Landfill seeks expansion at east Rosemount siteThe view from County Road 42 could change in the next several years if SKB Environmental gets city approval to expand its landfill in east Rosemount.
By: Nathan Hansen, Rosemount Town Pages
The view from County Road 42 could change in the next several years if SKB Environmental gets city approval to expand its landfill in east Rosemount.
SKB has asked the city of Rosemount for permission to add 39 acres of waste storage to its facility, increasing the operation to 151 acres. That would bring the landfill to about 27 million cubic yards of waste by the time everything is full and would add about 40 feet to the finished height of the landfill. It would also flatten the top of the finished landfill, transforming it from a pyramid to a largely flat surface about 70 acres on top.
SKB vice president John Domke said the expansion should have very little impact beyond the fence that surrounds the landfill. The facility is mostly invisible to passing cars. From County Road 42, where it is most visible, the effect would be an extension and raising of what appears from the outside to be a large, grassy bluff.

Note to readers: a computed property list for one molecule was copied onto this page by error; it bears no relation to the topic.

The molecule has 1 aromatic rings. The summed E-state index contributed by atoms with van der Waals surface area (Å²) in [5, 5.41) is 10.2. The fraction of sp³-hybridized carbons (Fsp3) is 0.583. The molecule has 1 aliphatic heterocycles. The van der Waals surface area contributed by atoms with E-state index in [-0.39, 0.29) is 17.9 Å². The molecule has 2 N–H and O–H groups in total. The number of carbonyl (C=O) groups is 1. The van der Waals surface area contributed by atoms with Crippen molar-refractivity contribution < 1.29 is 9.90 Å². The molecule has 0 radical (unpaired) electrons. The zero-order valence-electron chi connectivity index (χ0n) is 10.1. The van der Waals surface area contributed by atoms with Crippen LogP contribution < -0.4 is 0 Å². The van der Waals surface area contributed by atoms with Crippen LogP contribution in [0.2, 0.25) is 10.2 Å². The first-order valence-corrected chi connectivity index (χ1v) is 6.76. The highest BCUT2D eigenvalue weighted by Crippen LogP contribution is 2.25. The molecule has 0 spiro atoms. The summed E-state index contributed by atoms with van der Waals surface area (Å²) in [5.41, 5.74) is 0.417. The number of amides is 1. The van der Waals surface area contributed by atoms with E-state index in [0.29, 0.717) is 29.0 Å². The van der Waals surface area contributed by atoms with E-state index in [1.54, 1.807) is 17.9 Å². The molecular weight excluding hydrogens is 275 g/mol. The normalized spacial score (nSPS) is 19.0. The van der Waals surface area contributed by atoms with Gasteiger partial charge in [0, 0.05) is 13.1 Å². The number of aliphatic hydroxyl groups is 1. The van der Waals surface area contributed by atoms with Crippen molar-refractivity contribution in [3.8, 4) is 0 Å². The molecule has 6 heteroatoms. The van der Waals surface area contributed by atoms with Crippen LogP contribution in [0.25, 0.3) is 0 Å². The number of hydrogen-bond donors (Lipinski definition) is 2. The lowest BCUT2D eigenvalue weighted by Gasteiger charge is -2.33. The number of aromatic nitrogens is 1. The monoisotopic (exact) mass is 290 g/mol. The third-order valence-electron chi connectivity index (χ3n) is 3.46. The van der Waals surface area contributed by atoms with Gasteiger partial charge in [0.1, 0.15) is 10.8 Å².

“Even from 42 it’s very little difference,” Domke said.
The SKB landfill was last expanded in 2003 to add a cell for construction and demolition waste. The land identified for the current expansion is zoned for waste management.
“If we don’t build the expansion it would be land that couldn’t be used for anything else,” SKB president Rick O’Gara said.
The Rosemount Planning Commission held a public hearing July 22 to discuss the addition but only a few residents attended.
The immediate impact would be even smaller. Domke and O’Gara don’t expect to make use of the expansion for several years. He expects the addition to add approximately 10 years to the life of the facility — giving SKB about 20 years before it is filled. But before anything can be disposed of on the land targeted for the addition SKB will have to move two power poles and create a wetland area twice the size of one that would be covered by the landfill.
Any new wetland created would have to be of higher quality than the area that would be filled in, and the city would have to sign off on it before any of the existing wetland is filled in.
Domke said SKB will need the expansion if it hopes to keep accepting waste.
“There’s a need in the region,” he said. “We take the ash from Hennepin County. The way the regional system is based, we see a need coming up.”
If SKB gets permission to expand it’s probably the last time the facility would grow. The added space would more or less fill SKB’s current facility and neither Domke nor O’Gara expect SKB to look beyond its current property line.
“I don’t see where we could expand it any further,” O’Gara said.